It has been quite some time since I’ve reviewed an anime, but now I need to pick up the pace! Today we’re going to take a walk on the Wildside (Yep, that’s a Beastars Easter Egg,) and review Trigger’s latest series BNA: Brand New Animal. It follows a young girl who was a human but due to a mysterious circumstance is turned into a Beastman, but because of the situation involving the discrimination of Beastmen in the world, she finds herself drawn to a refuge city called Anima City, a city for Beastmen. But soon she finds out that Anima City has its own fair share of problems and soon finds herself embroiled in it, not only that but meets a wolf beastman and gets mixed up in an even stranger situation.
While getting the same jokes as Orange Studio’s anime adaption of Paru Itagaki’s BEASTARS manga on being similar to Walt Disney’s Zootopia, it shares some similarities to it’s Disney Cousin but both Trigger and Orange’s Anime Projects are different, for example, it shares a similar plot point on how prejudice can divide and damage everything it touches. It isn’t the first time that the studio has tackled a subject like this, in their recent film PROMARE and shows such as Gurren Lagen, Kill La Kill, and Little Witch Academia it all shares a visual style that could be described as Gonzo and a general distrust for Authoritarian Conformity.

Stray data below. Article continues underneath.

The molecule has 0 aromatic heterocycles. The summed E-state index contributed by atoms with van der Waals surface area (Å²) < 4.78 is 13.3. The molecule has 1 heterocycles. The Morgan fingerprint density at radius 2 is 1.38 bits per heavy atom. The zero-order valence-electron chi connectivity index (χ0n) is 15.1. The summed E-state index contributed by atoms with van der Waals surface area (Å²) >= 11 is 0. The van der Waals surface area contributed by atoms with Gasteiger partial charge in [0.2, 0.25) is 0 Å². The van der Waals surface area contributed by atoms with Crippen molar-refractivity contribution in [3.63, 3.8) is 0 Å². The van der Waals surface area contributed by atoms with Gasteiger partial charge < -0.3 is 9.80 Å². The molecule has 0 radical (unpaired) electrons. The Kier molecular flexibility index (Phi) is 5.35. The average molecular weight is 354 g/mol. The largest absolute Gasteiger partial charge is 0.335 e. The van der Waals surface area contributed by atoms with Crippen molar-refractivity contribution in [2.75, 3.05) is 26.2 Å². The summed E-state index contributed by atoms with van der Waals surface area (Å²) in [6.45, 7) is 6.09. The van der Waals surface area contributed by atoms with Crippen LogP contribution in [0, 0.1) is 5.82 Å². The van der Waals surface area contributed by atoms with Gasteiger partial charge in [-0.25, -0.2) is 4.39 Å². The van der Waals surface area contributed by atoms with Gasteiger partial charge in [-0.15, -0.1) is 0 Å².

Directed by Yoh Yoshinari, who not only served as the series director but also worked as an animator, storyboard artist, and character designer for many projects both for Studio Trigger, Gainax, and Madhouse. He and Writer Kazuki Nakashima do a great job of bringing light to a subject that is hard to tackle without sounding preachy or overly complicate things when talking about racism, prejudice, and systemic bigotry; one of the things that surprised me the most in this twelve-episode spanned series was it included some historical nods in it, for example, concentration camps of World War II, and much of today’s issues as well.
Let’s move onto a different area, the animation team and artwork, bringing their past work and history into each panel and episode, it is clear to see that Trigger had a blast in making this show and it was clear to see that they were cutting loose, from a crazy baseball game (with a subtle nod to the film “The Bad News Bears,”) that the storyboard was handled by the co-founder of Trigger and animator Hiroyuki Imaishi, he is known for his frantic style and fast-paced animation but it is combined with an elaborate direction. At the end of the day, it translates to it being one of the best shows the studio has to offer; the number of frames that made it to the screen is limited. Its kooky antics and the strong, colorful character designs make it stand out above the rest. While critics like to poke fun at this new rise in Anime Genre due to the Furry Community, I would like to say that it is a welcome change from the usual familiar tropes that fans and viewers are used to; by this statement, I am referring to fan-service, predictable plots and etc.
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